We have had a great routine but it seems that it is taking us longer and longer to get them to actually go to sleep. Often times, 10:00 arrives and they are still talking and I am still yelling(or my hubby is when I work). Very frustrating!

    • Lara Taylor 02/11/2011 at 5:17 pm

      Yes, we have a hard time some nights with our 4 and 6 year olds who are in bunk beds. My 4 year old in particular can be a boogar about settling down. We just separate them. But again, we find they are the worst when they have’t had time/opportunity to get rid of extra energy. Bundle ’em up, take ’em out! lol ride bikes in the garage or on the porch. OR you could start the bedtime process at about 6:30pm—back up the process so they can crap around and still be asleep by 9pm! 🙂

  5. josie milano 02/07/2011 at 11:21 pm

    I’m with you on this one!! my oldest is 4 years old and was a nightmare as an infant. She wouldn’t sleep anywhere but her swing for the first 6 months-luckily that meant she didn’t want to sleep with us either!- but once she was 6 months we had her in the crib and her routine stuck. My 1 yr. old knows when lights go off and music on it’s night night. It makes it so much easier with one on one time for my husband and I! Routines are a must!!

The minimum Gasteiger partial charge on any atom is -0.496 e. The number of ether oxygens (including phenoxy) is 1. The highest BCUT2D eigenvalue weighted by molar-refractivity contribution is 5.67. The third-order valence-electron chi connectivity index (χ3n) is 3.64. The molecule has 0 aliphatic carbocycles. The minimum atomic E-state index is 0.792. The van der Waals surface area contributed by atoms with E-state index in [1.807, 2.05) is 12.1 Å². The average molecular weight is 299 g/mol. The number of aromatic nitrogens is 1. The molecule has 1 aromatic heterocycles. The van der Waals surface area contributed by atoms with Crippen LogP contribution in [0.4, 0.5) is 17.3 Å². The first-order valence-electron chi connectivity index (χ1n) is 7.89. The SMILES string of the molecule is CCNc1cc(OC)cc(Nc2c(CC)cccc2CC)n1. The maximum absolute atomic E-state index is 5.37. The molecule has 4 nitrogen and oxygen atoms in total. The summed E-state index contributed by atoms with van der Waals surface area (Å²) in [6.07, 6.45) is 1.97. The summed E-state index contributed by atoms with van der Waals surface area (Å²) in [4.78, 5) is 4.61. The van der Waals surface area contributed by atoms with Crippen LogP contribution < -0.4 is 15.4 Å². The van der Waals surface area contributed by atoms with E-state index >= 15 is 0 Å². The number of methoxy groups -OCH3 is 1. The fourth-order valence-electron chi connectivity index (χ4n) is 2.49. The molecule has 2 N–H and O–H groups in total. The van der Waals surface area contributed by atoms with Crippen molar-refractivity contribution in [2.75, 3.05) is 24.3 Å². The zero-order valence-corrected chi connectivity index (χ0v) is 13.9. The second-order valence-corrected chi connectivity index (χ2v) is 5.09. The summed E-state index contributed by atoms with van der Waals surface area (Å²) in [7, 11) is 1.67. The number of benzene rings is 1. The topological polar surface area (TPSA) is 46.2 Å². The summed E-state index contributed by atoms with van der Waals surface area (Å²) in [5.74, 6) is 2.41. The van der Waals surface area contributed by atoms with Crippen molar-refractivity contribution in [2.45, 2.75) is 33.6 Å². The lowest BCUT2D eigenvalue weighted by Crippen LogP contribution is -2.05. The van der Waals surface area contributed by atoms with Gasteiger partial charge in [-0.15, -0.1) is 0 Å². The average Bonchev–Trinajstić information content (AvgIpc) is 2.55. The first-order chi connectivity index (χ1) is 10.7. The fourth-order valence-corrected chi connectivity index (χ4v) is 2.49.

6. Sara 02/07/2011 at 9:51 pm

    I am totally on board with you! I have done the routines with both of my boys since they were 10 weeks old and while sleeping through the night for the baby has been a harder thing to sell, the getting them down first thing in the night has never been a problem! So glad I did it that way!